Was Returning to Berlin a Wise Choice?

Inge Deutschkron returned to Berlin from Israel in 1988. Annette von Broecker, the former editor-in-chief of the Reuters German-language news service, thinks the move was a mistake and believes Inge thought so too. Annette mentored Inge during her last years.

“She could have gone back to Israel and had a nice life and even written about her own experiences as an exile,” Annette told me.

While in Israel, she and Annette often took holidays together. “She was interested in so many things and enjoyed life,” Annette recalled. But in Berlin, where Inge lectured in schools and elsewhere, “she was confined to one topic: the Holocaust.”

Inge Deutschkron had the potential to have done so much more in other areas, and yet she dedicated her life to the remembrance of the Holocaust and the rise of fascism. As the number of Holocaust survivors dwindles, it is remarkable that she made such a significant contribution to educating the public about a horrific history—one that could be repeated if its memory is left to wilt.

This article was produced by Globetrotter.

Evelyn Leopold is a writing fellow and correspondent for Globetrotter. She is an independent journalist based at the United Nations and the winner of a UN Correspondents Association gold medal for her reporting. She served at Reuters as a manager, editor and correspondent in New York, Washington, London, Berlin and Nairobi. She is a member of the Council on Foreign Relations and head of the Dag Hammarskjöld Fund for Journalists.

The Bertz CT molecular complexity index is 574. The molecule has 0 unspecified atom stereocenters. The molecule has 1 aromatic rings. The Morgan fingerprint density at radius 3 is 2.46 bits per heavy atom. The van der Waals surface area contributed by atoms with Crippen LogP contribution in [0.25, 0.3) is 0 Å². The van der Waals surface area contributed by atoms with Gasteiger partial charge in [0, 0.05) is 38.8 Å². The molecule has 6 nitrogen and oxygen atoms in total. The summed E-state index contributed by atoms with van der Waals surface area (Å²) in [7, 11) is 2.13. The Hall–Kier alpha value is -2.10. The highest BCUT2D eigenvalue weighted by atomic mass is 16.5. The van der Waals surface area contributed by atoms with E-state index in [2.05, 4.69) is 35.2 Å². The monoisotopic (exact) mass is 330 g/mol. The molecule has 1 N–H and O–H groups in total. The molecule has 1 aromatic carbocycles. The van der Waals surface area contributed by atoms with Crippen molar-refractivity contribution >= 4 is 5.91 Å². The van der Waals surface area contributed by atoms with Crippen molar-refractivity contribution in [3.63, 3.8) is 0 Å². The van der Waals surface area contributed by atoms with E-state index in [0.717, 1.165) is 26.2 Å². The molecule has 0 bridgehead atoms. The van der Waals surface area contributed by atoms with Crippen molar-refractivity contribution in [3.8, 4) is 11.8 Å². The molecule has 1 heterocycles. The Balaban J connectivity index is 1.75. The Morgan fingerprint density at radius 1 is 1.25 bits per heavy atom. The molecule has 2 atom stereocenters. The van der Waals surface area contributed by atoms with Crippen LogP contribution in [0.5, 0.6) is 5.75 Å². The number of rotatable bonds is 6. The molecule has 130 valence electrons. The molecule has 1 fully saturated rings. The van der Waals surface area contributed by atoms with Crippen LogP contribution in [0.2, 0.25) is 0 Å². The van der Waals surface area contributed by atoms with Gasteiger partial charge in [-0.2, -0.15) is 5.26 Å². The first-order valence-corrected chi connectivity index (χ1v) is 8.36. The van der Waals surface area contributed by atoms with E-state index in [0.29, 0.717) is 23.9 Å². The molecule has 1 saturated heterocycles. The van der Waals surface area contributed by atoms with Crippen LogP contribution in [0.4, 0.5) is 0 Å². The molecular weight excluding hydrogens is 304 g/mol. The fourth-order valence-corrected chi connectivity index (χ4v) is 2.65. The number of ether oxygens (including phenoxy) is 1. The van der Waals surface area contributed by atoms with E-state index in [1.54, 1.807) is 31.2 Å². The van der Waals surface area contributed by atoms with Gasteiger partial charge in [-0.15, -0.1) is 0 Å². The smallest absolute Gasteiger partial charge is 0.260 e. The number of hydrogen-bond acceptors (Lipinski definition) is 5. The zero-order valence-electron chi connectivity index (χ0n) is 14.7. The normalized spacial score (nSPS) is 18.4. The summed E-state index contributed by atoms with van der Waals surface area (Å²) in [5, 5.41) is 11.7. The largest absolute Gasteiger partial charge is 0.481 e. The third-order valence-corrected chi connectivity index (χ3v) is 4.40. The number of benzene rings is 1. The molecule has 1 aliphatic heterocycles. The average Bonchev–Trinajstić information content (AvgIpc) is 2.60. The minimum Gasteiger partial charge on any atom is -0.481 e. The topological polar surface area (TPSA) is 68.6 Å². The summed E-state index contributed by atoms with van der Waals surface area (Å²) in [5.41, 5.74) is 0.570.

© Scoop Media

Top Scoops Headlines


Ian Powell: Are we happy living in Handy's Age of Unreason?

On 19 June the Sunday Star Times published my column on the relationship between the Labour government’s stewardship of Aotearoa New Zealand’s health system and the outcome of the next general election expected to be around September-October 2023: Is the health system an electoral sword of Damocles for Labour... More>>

The First Attack On The Independents: Albanese Hobbles The Crossbench